Recently, I made a point to try out a MTM suit by Indochino, a custom suiting and shirt company started in 2007. I have seen other reviews of this service by Articles of Style, Dappered, and even the Young and Fine Gentleman. To try it out for myself, I saved up a couple hundred bucks and purchased a suit, made from the measurements I provided.
What is MTM?
In the custom menswear world, there are two main realms: Made-To-Measure and Bespoke. MTM isn’t entirely custom. There is a pre-made pattern for the suit, with existing lapel size, button stance, and proportions. With a MTM service, they take your measurements (neck, length, inseam, chest, lower chest, etc) and update the pattern to fit your measurements. For example a 5’8” and a 6’2” guy can have the same pattern suit, but the proportions will be made to your body. Additonally, most MTM use machines or a factory to create the garment. The person who measures you is a sales person and isn’t actually a tailor or the cutter.
With a bespoke suit service, the pattern is entirely new and personalized for each client. You are measured by either the tailor who oversees the store or a cutter. There is a direct relationship between the measurements and the person who will actually make the garment. It is made from scratch and has full customizability. Depending on the bespoke service, you can change the drape of the suit, the buttoning stance, and the lapel size and angle, down to the fraction of an inch. It is this level of control and handmade craftsmanship that necessitates a thousand dollars or more for a bespoke suit. However, MTM is cheap, replicable, and fits the needs of the everyday man.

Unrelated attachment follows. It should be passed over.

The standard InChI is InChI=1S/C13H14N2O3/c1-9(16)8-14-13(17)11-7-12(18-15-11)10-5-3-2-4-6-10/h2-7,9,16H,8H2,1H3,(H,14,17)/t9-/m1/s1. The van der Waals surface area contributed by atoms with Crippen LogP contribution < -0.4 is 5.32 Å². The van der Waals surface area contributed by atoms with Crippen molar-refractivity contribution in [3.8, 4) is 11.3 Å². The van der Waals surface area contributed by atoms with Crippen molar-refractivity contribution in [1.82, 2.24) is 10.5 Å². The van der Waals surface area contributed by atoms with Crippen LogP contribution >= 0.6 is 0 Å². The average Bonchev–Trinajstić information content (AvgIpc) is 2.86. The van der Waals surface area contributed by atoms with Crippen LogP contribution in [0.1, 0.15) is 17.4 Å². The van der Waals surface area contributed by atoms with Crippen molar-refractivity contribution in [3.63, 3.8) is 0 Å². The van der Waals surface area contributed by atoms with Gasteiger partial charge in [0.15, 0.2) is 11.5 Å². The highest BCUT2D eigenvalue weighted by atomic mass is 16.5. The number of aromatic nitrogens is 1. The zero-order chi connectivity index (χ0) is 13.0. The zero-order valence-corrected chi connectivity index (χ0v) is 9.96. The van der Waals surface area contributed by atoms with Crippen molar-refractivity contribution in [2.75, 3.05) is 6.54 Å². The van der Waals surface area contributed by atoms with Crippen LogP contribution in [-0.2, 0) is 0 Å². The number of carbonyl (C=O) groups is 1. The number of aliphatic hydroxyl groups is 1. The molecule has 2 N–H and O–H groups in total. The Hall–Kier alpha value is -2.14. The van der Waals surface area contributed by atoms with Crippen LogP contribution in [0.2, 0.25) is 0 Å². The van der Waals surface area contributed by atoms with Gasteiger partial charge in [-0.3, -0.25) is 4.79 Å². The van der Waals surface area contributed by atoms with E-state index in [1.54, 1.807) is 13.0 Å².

What is Indochino?
Indochino is exactly what I said above: a MTM clothier for men. With a few simple measurements that you can take at home (or ask a friend/tailor to do it for you), Indochino creates a garment that utilizes the values in algorithms, which approximate how the fabric will fit around you. They used to operate solely online but have moved to have a few physical showrooms. These showrooms have suit examples and fabrics to allow potential clients to feel it for themselves. Most importantly, the showrooms employ staff that can take the measurements for you and explain how the process works.
There are of course, other brands of MTM. Oliver Wicks, Knot Standard, and Black Lapel name a few of them. Each of them have different fabrics, pre-set lapel styles, and “house cuts”. Most importantly to me, they all had their own way of making a double breasted jacket. Indochino was the one I liked the most, so I went with them.
Plus it’s pretty hard to find a double breasted pinstripe suit for less than $1,000.
Pros and Cons Before Garment
Pros: Good price, choice of actually attractive suit linings, $75 credit toward alterations (or full remake if needed), easy to understand measurement videos, helpful staff.
Cons: Preset styles and measurements of lapels, generic shoulder types (slouch, regular, etc), not a lot of fabric selections currently.
I already picked a fabric from the website and only went into the showroom in Beverly Hills (which opened this past August) only to get fitted and to go over any questions that I had. I was running late and they were still accommodating. Unfortunately, I didn’t to feel the fabric I wanted (it was a summer exclusive that they didn’t have in the store) but the fitting process was great and they answered all the questions I needed. My pattern was then saved in their online database and they said that any future orders could be carried out online. Also, any alterations that I would have done would need to be written on a form and scanned in so they could update my measurements for future purchases.
I tried my hardest to change the size of the lapels (my biggest aesthetic need) but they couldn’t. I would have to pick between their four preset styles.